“One morning I see an ad for teachers from some place called Northland School Division in Peace River in Alberta.”

An agent for that organization was in a Halifax hotel room, conducting interviews. Pitcairn went and after a 15-minute interview, was offered a one-year contract.

“I guess the Good Lord answered my mother’s prayers,” he says.

Given that Robert Mugabe and his rebel forces were shooting white officials in Rhodesia, if Pitcairn had taken that job, he might not be here and you wouldn’t be reading this. On the other hand, if his mother had known what was in store for him in northern Alberta she might have lobbied the Almighty differently. But that comes later.

Sketching a map on a napkin, the recruiter told him: ‘That’s High Prairie and that’s Grouard. Be at Grouard on August 23. You’re going to be teaching at a place called Atikameg. Try to stay until Christmas.”

“Why do you say that?” asked Brian, puzzled.

“You’ll find out when you get there,” the NSD rep told him.
“How many teachers leave at Christmas?” asked Brian, very curious now.

“About half.”

Civilization ends at Westlock
Skipping ahead a bit, we find young Mr. Pitcairn in Edmonton, pausing to consult with his cousin Andy Bowes, who was stationed there in the RCMP. This was in August of 1974.

“No one in their right mind goes north of Westlock,” Bowes told him. “It’s the end of civilization.”

“What can you tell me about it?” asked Brian.

“Basically it’s the wild west,” said Bowes.

The bus took Brian through Athabasca and Slave Lake. He remembers the latter as not much to look at, with mostly aspen trees south of the railway tracks “and a big tree in the middle of the intersection where the 7-11 is now.” The bus proceeded on new pavement going west and dropped him outside ‘The Zoo’ in High Prairie.

“Young man, what are you doing up here?” asked the bus driver.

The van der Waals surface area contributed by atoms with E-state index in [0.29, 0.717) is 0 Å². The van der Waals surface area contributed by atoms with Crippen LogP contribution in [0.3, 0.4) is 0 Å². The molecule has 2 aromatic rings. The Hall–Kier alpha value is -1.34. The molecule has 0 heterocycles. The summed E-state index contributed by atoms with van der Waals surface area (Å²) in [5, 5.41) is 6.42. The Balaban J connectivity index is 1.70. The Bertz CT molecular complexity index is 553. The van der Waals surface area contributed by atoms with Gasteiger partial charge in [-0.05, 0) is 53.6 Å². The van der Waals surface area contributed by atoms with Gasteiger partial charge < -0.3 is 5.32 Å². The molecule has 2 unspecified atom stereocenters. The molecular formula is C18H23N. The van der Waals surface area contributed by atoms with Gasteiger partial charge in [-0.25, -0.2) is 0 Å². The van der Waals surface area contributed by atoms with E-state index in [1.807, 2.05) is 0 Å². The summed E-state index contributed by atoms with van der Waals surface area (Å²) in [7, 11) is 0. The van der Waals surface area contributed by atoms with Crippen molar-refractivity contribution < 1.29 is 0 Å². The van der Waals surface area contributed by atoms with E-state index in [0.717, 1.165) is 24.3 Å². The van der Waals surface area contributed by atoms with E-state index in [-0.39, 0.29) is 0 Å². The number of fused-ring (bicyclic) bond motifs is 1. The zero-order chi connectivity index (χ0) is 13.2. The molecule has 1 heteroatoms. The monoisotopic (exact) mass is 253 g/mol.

Pitcairn told him.

“God speed to you,” he said.

The first thing Pitcairn saw were half a dozen guys, “two-sheets to the wind,” in front of the hotel, looking at him. Then an RCMP officer appeared and escorted him to the Northern Lights Inn. Pitcairn asked him how a guy gets to Grouard.

“I guess you better buy a car,” the cop said.

So that was the first order of business, assisted by Jim Gibbons at the Royal Bank and Rollie Johnson at the GM dealership.

“Rollie had already sold a dozen cars to new teachers,” he says. “He loved it.”

Oddly enough, while Brian was in Gibbons’ office waiting for the loan to be approved, he got an offer of another job.

“A guy pokes his head in the door: ‘Are you a teacher?’

It was the superintendent of the High Prairie School Division, and he wasn’t above a bit of poaching. He offered him a contract on the spot.

“No one in Alberta wants to come up here,” he said.

“But I already have a contract,” said Brian.

“Don’t worry about it. I’ll get it broken.”

Pitcairn declined, feeling he had to honour the promise he’d made. Later, at the Northland orientation session for new teachers in Grouard, he was approached by somebody from the AVC. Same thing: come to work for us. We pay better, etc. Apparently this sort of thing was going on constantly. There was such a demand for teachers and not enough people willing to take them or stick around once they did.

“But I wanted to find out if I could do what I’d been hired to do,” he says. “There were 17 of us that came out from Nova Scotia. We were idealistic.”

One piece of advice they got at the orientation struck Pitcairn as odd – not to mention contrary to what he’d been taught. They were told to stay away from getting involved in the community. They’ll lose respect for you. Keep them at arm’s length.

“That’s the old Indian Agent approach,” Pitcairn says. “Very much the role at that time, that familiarity breeds contempt.” It was advice he ignored.

Other advice seemed more practical. For example, what to do if the heater fails in your trailer and how to light a fire under your propane tank.

One of the new teachers accepted the offer of a teaching job from AVC.

“The rest of us stayed loyal to the ideals we’d developed,” Pitcairn says. “We were coming out to make things better for the Native people. We knew very little of what we were getting into.”

To be continued…

Brian Pitcairn